Where Teachers Get Schooled: What It’s Like to Go to Teacher’s College

TEACHER'S COLLEGE
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Confession time: when I was little, one of my favorite afternoon activities was “playing school.” I’d create homework and report cards for my students, and before I learned to write in cursive, I’d just write in squiggly lines to fill pages of assignments and then assign random grades to them in red felt pen.

If your love of school caused you to engage in similar types of playtime, perhaps you’re cut out for a career in education. But beware—it takes more than wielding a red pen to make a successful teacher. Guest writer Sarah Li Cain investigates what it’s like to attend teacher’s college and why this isn’t the place to go if you’re hoping to hide in the back of the classroom.

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Considering going to teacher’s college? First of all, forget the sterile lecture halls you might be accustomed to. You know, the ones with over 300 students where the professor lectures, and all you’re expected to do is take notes.

Sure, sitting through classes like these might be helpful to those who need to digest a lot of information, but does it really serve those who are entering a more hands-on type career, like teaching?

Going to teacher’s college is a slightly different experience from some other types of higher education. Not only do you get outside the lecture room, you have the chance to see what it’s like to be on the other side of the classroom.

What can you expect in the teacher’s college classroom?

Obviously, you’ll have to take education courses. Depending on what you want to teach, courses can vary greatly. M. Shannon Hernandez, author and professor at Brooklyn College, explains, “It really depends on what students are specializing in for their teaching certification. I teach in the grade 7–12 Science Education department, so students have already focused on a science for their undergraduate degrees.”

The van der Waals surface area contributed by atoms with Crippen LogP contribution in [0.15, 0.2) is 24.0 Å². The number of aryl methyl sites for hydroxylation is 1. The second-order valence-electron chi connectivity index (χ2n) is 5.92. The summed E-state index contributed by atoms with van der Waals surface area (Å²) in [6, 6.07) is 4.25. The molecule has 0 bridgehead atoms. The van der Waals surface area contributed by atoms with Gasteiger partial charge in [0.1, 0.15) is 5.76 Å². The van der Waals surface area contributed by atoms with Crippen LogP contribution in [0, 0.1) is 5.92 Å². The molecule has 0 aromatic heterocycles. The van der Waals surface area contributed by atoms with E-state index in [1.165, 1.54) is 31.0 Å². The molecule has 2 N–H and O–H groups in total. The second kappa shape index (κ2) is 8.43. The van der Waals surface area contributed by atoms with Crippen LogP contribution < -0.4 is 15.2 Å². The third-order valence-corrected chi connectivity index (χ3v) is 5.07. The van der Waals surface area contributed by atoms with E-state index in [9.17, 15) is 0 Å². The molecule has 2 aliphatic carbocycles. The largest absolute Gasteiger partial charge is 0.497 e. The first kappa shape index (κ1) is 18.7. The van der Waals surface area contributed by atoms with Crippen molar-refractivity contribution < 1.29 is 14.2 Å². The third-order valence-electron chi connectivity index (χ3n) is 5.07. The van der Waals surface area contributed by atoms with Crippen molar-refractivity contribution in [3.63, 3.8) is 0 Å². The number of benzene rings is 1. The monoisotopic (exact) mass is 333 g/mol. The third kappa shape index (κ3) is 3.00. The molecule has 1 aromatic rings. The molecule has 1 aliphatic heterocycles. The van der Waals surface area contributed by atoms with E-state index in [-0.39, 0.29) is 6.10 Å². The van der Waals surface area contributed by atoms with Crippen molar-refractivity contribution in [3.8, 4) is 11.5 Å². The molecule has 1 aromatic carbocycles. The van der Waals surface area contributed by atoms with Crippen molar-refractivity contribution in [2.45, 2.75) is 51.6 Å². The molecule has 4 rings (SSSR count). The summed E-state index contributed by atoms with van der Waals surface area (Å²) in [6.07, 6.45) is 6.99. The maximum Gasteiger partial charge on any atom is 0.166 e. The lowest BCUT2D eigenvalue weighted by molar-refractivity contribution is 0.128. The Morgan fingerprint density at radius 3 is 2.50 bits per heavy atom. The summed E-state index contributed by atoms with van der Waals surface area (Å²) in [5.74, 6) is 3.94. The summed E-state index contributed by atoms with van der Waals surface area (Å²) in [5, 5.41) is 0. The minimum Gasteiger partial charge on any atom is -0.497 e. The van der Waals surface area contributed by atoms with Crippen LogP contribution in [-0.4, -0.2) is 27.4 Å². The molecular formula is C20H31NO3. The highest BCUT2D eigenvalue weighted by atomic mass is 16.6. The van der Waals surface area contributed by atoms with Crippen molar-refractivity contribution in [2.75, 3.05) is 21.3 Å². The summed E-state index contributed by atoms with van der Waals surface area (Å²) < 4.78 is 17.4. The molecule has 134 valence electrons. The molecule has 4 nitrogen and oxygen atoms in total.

Some courses help to refresh your memory of concepts you may have already learned, while others may be dedicated to more relevant topics that you might be teaching to your future students.

Another differentiator would be what level you want to teach, which is what some colleges call methods courses. Given the fact that teaching five-year-olds might be slightly different from teaching high school students, it makes sense that courses would be divided according to the age levels you will be teaching.

While you might be taking courses, don’t expect them all to be just lectures. Rosemarie Bugenis, a current student enrolled at Brooklyn College, explains that you can’t just sit back and relax. You’re preparing to go into a classroom as a teacher. You’ll most likely be expected to lead some of the activities or give presentations.

Bugenis adds that her education courses “were helpful in introducing me to what I am expected to do in a classroom. I also appreciate how education courses are stressing that we help all students—such as those with special needs—who are in all of our classrooms.”

Courses at the college go over content of what you would be teaching and the expectations you’ll have once you step inside your own classroom.

What is teacher placement like?

According to Professor Hernandez, the majority of students have to go out and find their own placements. In general, you’re responsible for going to schools for interviews and finding your placement, but if you’re having a hard time finding a good match because of your content area or your location, your professor may be able to assist you with some introductions and contacts at other schools.

Professor Hernandez encourages students “to get to know what the school is like by spending time in a school; interview the principal and vice principal and take a tour to see what it’s like.” This way, you can find one that suits your requirements—and something you’ll be happy with.